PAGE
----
When Kimberly Bryant began studying programming at college, she found that there were few women, let alone women of color, in her program. As a fellow woman in technology, I can certainly relate to her feelings of isolation. IT has traditionally been a male-dominated field, and while progress has been made to attract women into STEM fields, there’s still so much work to be done. To be sure, as I look around me here at the PASS Summit, men far outnumber women.
According to the U.S. Census Bureau, women make up 51% of the overall workforce, but only 26% of the computing workforce. Black women make up just 3%, Asian women 4%, and Latinas less than 1%. And while these numbers may show improvement from the 1970’s and 80s, the number of women in computing fields has been declining since 1990. Young women aren’t entering or staying in IT jobs. In fact, the median age of women in computing occupations is 42.
Ms Bryant feels that this lack of young women, especially women of color, in computing fields is not due to a lack of interest, but rather a lack of access and exposure to STEM topics. When her she saw her own “geeky” 11-year-old daughter facing this same problem, despite being surrounded by technology, she decided to do something about it. In response, she started Black Girls Code in April 2011 as a way to give young girls of color a chance to learn programming and other technology skills.
Since its inception, Black Girls Code has taught more than 5000 girls how to code through workshops and after-school programs. Because the middle-school years are when girls tend to lose interest in STEM topics, BCG focuses on girls as young as 7, hoping to instill and nurture a love of computing topics that will carry on into college and a career.
WIT Luncheon 2014
This year’s format differs from past years, in that there’s no panel discussion, but rather an interview-style discussion between Denise McInerney and Kimberly Bryant.
Ms Bryant did not intend to start a non-profit, she was looking to begin a start-up in biotech. But what she noticed was a lack of women in the industry. When she asked why, the answer was always, “we just can’t find women”. When her daughter attended a gaming code camp, Ms Bryant noted that not only was her daughter one of the only girls, she was also a minority within a minority as a girl of color. When girls enter middle school, 50% express an interest in STEM. By the time they reach graduation, only 3% have an interest. Ms Bryant hopes with BGC to encourage more girls to become builders and remove that access barrier.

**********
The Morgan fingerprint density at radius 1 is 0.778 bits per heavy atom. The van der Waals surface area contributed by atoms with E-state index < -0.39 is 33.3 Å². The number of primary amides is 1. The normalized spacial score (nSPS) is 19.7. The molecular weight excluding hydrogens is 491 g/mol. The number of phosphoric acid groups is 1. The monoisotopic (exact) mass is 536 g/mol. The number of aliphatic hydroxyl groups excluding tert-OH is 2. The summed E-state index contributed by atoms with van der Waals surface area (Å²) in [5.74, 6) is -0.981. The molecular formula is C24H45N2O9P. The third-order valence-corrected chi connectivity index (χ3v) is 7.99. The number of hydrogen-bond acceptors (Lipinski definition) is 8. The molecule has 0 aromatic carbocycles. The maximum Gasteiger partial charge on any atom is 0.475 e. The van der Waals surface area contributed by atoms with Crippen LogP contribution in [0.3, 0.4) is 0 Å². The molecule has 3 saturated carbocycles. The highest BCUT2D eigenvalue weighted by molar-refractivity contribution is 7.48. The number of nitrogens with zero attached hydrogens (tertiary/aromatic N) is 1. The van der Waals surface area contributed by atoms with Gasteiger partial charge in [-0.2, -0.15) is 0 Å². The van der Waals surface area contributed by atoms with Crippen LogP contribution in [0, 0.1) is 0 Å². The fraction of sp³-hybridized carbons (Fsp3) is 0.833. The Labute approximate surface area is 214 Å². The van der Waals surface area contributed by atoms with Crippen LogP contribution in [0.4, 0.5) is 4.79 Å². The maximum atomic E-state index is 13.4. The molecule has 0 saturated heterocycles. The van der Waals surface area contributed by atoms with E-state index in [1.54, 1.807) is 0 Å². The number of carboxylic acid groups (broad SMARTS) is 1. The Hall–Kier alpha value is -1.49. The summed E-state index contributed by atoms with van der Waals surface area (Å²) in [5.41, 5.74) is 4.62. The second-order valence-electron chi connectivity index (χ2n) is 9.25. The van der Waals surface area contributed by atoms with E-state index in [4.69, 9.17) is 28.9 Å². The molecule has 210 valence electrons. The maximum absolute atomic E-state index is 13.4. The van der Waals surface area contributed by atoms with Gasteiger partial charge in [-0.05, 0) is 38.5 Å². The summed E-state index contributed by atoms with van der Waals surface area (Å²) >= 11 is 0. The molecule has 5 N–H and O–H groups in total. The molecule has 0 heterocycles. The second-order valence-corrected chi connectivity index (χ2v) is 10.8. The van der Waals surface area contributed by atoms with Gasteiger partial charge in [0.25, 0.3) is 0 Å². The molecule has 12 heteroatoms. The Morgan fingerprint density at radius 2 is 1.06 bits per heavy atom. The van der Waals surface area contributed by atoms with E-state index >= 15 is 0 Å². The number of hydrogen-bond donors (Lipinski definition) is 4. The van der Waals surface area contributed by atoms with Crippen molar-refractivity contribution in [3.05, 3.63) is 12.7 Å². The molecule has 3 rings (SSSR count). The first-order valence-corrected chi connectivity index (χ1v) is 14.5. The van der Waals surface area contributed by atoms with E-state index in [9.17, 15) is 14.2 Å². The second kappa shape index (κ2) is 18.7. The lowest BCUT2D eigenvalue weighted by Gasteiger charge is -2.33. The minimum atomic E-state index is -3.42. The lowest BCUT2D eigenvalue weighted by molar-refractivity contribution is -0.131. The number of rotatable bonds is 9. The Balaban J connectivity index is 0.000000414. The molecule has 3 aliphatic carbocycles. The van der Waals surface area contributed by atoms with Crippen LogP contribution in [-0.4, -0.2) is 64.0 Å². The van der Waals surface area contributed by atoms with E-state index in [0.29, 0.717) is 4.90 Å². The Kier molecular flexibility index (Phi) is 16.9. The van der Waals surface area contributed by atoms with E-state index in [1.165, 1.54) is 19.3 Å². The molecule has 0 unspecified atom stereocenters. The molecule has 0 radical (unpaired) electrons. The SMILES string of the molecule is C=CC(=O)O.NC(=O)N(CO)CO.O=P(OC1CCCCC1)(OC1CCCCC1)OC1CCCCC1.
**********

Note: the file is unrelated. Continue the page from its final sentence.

BGC’s “secret sauce” is an environment where girls can learn to code surrounded by peers and female role models. The classes are taught by women, the focus is on genres and topics that appeal to girls. The importance of having a female role model was critical to Ms Bryant herself and cannot be stressed enough.
One example of a BCG success story is Ida. Her parents were looking for a coding program for Ida’s brothers and asked about a similar program for Ida. Ida had no interest in computers. She wanted to be a doctor. Over the course of that program, Ida went from being a reluctant student to the star of the class, and went on to act as a teacher and mentor for the other students. After leaving the BCG program, Ida even taught her fellow middle school classmates about building web pages.
Are there opportunities to get involved with BCG at the local level? Absolutely, BCG has chapters across the country and around the world.
What about other opportunities to help girls and young women get into STEM? There is a lack of teachers for these subjects. We as technology professionals need to get involved by starting after-school programs, community mentorships, classes and career fairs locally. The school system starts teaching computer science much too late. BCG starts teaching girls as young as 7, why can’t our schools? Schools should be providing children with the tools and knowledge to use technology as creators, rather than consumers.
What about preparing girls for the culture of tech careers? In 2013, BCG took a group to a conference and while there experienced sexual harassment. Part of BCG’s work is driving the conversation about women’s roles in IT, how it’s changing, how much needs to be done, and what still needs to be done. We’re in a long game, and while the conversations we’re having are important, we need to follow that up with action. We need to simply hire more women. Until women are represented equally in the workplace, the culture won’t change. Unconscious bias is something we all fall victim to, and this impacts our hiring decisions. We need to confront those biases in order to ensure diversity in the workplace.
How do we address the problem of retention? Many women start out well, but experience a stall in the mid-point of their career, causing some to leave IT altogether. A support system is critical for breaking through this glass ceiling and continuing to make progress. Women need more mentors to help navigate the waters. This means that women need to stay in it for the long haul to be those mentors. The environment needs to change to encourage women to stay in tech and men need to be more involved as advocates for their female peers. Be cognizant of those around you, those that don’t look like you, don’t necessarily share your personal experiences. We as women also need to take some responsibility in taking more risks in our careers to get us past the middle point where many women tend to stall out.
Final word of inspiration, when (not if) you as a woman do break through the door, reach back and grab a few hands to bring with you.